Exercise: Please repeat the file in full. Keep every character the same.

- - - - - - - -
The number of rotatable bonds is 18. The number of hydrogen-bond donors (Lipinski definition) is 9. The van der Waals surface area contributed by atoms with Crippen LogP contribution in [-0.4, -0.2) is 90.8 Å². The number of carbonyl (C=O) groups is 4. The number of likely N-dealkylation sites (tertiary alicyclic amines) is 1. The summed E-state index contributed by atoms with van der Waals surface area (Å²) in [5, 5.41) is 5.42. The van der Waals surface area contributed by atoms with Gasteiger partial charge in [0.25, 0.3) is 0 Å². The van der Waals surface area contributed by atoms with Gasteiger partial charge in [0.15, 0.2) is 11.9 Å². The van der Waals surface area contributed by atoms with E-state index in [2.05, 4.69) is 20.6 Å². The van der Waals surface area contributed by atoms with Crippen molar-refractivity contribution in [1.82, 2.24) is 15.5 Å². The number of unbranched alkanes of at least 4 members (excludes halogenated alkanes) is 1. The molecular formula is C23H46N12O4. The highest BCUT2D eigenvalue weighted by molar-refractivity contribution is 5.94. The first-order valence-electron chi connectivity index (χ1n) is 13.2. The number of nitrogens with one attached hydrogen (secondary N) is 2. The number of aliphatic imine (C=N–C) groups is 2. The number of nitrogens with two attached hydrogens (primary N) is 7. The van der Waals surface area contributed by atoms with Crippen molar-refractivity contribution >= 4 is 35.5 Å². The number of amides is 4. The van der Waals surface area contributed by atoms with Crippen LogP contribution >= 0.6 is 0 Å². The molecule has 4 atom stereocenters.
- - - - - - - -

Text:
The number of rotatable bonds is 18. The number of hydrogen-bond donors (Lipinski definition) is 9. The van der Waals surface area contributed by atoms with Crippen LogP contribution in [-0.4, -0.2) is 90.8 Å². The number of carbonyl (C=O) groups is 4. The number of likely N-dealkylation sites (tertiary alicyclic amines) is 1. The summed E-state index contributed by atoms with van der Waals surface area (Å²) in [5, 5.41) is 5.42. The van der Waals surface area contributed by atoms with Gasteiger partial charge in [0.25, 0.3) is 0 Å². The van der Waals surface area contributed by atoms with Gasteiger partial charge in [0.15, 0.2) is 11.9 Å². The van der Waals surface area contributed by atoms with E-state index in [2.05, 4.69) is 20.6 Å². The van der Waals surface area contributed by atoms with Crippen molar-refractivity contribution in [1.82, 2.24) is 15.5 Å². The number of unbranched alkanes of at least 4 members (excludes halogenated alkanes) is 1. The molecular formula is C23H46N12O4. The highest BCUT2D eigenvalue weighted by molar-refractivity contribution is 5.94. The first-order valence-electron chi connectivity index (χ1n) is 13.2. The number of nitrogens with one attached hydrogen (secondary N) is 2. The number of aliphatic imine (C=N–C) groups is 2. The number of nitrogens with two attached hydrogens (primary N) is 7. The van der Waals surface area contributed by atoms with Crippen molar-refractivity contribution >= 4 is 35.5 Å². The number of amides is 4. The van der Waals surface area contributed by atoms with Crippen LogP contribution >= 0.6 is 0 Å². The molecule has 4 atom stereocenters.